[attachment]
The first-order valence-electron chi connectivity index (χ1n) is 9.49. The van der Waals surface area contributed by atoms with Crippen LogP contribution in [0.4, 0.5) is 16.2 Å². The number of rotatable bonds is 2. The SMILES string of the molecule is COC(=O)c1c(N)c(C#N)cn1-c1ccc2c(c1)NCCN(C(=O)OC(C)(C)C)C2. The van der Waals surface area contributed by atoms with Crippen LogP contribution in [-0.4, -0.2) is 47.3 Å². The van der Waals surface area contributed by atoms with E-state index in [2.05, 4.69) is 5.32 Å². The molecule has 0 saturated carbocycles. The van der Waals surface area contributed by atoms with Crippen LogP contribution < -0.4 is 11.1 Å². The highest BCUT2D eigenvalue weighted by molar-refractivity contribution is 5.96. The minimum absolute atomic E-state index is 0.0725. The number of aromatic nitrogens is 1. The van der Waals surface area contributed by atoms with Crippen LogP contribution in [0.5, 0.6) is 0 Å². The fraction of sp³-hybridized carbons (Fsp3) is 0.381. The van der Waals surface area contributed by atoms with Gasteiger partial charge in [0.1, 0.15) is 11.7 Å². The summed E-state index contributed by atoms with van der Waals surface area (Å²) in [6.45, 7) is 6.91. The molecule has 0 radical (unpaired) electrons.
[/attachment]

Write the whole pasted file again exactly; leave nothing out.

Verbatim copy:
The first-order valence-electron chi connectivity index (χ1n) is 9.49. The van der Waals surface area contributed by atoms with Crippen LogP contribution in [0.4, 0.5) is 16.2 Å². The number of rotatable bonds is 2. The SMILES string of the molecule is COC(=O)c1c(N)c(C#N)cn1-c1ccc2c(c1)NCCN(C(=O)OC(C)(C)C)C2. The van der Waals surface area contributed by atoms with Crippen LogP contribution in [-0.4, -0.2) is 47.3 Å². The van der Waals surface area contributed by atoms with E-state index in [2.05, 4.69) is 5.32 Å². The molecule has 0 saturated carbocycles. The van der Waals surface area contributed by atoms with Crippen LogP contribution < -0.4 is 11.1 Å². The highest BCUT2D eigenvalue weighted by molar-refractivity contribution is 5.96. The minimum absolute atomic E-state index is 0.0725. The number of aromatic nitrogens is 1. The van der Waals surface area contributed by atoms with Crippen LogP contribution in [0.5, 0.6) is 0 Å². The fraction of sp³-hybridized carbons (Fsp3) is 0.381. The van der Waals surface area contributed by atoms with Gasteiger partial charge in [0.1, 0.15) is 11.7 Å². The summed E-state index contributed by atoms with van der Waals surface area (Å²) in [6.45, 7) is 6.91. The molecule has 0 radical (unpaired) electrons.